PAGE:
Trinity Episcopal Church
Bach's "Wedding" Cantata explains the concert's title, "That's Amore," nicely played by Ensemble Voltaire, and even better sung by guest soprano Sherezade Panthaki. This is Panthaki's second local appearance within a couple months. She sang in late November with the Indianapolis Baroque Orchestra, both groups being under Indybaroque, Inc. sponsorship.
Last Friday's modest sized crowd filled Trinity Episcopal to about two-thirds capacity. They heard an all-Bach program, but not all the same Bach. The Voltaire players began with the Sonata in G Minor, BWV 1020/H. 542.5 for violin, flute, cello and harpsichord by the great Johann Sebastian. Though the tacked-on designation after the slash suggests the work is spurious (i.e. its composer questionable), I have no doubt that the piece is by the "great" Bach. Its style is too inimitable and its musical caliber too high to have been written by anyone else. Violinist Christopher Verrette, flutist Barbara Kallaur, cellist Elizabeth Macdonald and harpsichordist Thomas Gerber joined to bring out all the elements of the work's greatness, its complex but easy-flowing counterpoint overlaid with a lyric glow.
Next came Johann Christian Bach's Quintet in D for violin, flute, oboe, cello and harpsichord. And what a difference-in-style between father Sebastian (1685-1750) and his youngest son Christian (1735-1782): Johann Christian was a less talented forerunner of Mozart, and indeed we hear much in this quintet which suggests the early Mozart, where form dominates over content. Nonetheless, our players, with the addition of John Abberger playing a Baroque oboe, brought out some lovely moments, especially in the quintet's slow movement, containing some attractive pizzicato writing.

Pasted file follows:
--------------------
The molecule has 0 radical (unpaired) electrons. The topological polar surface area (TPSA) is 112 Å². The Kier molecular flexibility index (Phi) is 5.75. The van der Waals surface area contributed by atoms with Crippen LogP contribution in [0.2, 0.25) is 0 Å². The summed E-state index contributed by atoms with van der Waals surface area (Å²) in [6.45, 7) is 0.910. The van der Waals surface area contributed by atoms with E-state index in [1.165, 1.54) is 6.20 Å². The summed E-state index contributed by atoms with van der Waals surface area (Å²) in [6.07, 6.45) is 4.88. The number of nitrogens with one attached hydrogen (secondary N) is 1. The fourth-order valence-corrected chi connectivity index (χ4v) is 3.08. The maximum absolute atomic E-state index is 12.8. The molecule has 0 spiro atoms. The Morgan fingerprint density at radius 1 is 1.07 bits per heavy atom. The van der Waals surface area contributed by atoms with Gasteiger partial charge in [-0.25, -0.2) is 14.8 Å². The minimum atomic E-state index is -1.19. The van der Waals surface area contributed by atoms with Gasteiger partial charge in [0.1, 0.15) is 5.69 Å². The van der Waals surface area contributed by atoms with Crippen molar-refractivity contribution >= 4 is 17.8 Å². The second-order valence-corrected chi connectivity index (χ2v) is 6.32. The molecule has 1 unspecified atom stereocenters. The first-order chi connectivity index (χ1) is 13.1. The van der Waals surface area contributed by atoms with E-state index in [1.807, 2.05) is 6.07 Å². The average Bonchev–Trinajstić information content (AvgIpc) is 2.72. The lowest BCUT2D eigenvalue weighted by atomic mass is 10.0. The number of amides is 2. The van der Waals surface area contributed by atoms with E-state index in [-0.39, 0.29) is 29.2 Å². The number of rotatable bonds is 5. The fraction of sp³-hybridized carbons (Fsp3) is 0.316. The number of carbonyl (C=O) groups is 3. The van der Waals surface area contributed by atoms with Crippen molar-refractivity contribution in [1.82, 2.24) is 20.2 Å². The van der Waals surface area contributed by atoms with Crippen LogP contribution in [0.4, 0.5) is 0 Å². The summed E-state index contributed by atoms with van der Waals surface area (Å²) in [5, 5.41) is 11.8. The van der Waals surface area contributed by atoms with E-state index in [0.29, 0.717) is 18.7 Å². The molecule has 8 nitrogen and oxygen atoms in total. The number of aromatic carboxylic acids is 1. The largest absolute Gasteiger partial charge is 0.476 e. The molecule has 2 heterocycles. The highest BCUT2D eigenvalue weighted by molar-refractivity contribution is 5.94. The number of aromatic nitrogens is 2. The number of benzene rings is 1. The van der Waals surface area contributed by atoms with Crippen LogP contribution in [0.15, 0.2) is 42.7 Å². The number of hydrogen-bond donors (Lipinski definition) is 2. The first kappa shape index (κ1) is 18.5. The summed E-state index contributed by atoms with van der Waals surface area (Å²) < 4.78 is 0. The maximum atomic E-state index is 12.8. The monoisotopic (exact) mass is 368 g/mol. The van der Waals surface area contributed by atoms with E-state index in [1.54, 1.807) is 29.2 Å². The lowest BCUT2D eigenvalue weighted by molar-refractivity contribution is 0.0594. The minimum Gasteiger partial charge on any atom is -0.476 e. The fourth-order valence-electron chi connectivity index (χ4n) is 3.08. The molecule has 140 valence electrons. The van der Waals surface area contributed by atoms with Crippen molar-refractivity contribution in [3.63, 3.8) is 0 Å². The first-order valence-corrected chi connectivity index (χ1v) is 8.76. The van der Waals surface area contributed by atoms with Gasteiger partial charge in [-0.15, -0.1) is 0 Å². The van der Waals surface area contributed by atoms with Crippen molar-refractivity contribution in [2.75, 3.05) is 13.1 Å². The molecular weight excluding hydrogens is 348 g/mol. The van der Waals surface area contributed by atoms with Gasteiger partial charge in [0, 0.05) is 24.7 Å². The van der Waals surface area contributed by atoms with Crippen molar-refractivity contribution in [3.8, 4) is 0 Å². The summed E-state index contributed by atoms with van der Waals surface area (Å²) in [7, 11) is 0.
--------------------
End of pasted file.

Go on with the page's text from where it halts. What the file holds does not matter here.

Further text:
The elder Bach's "Wedding" Cantata - "O holder Tag," BWV 210, comprised the second half. Panthaki sang in all 10 sections: recitatives and arias interspersed. The text interestingly explores whether music is appropriate in a wedding ceremony, part of it yea and part of it nay. Panthaki's pure, light-vibrato delivery seemingly made the question moot. Regrettably, the church's acoustics added a slight shrillness to her voice, which wasn't present in her previous appearance at Christel DeHaan Center. This time Abberger played an oboe d'amore, a thinner instrument with a lighter sound.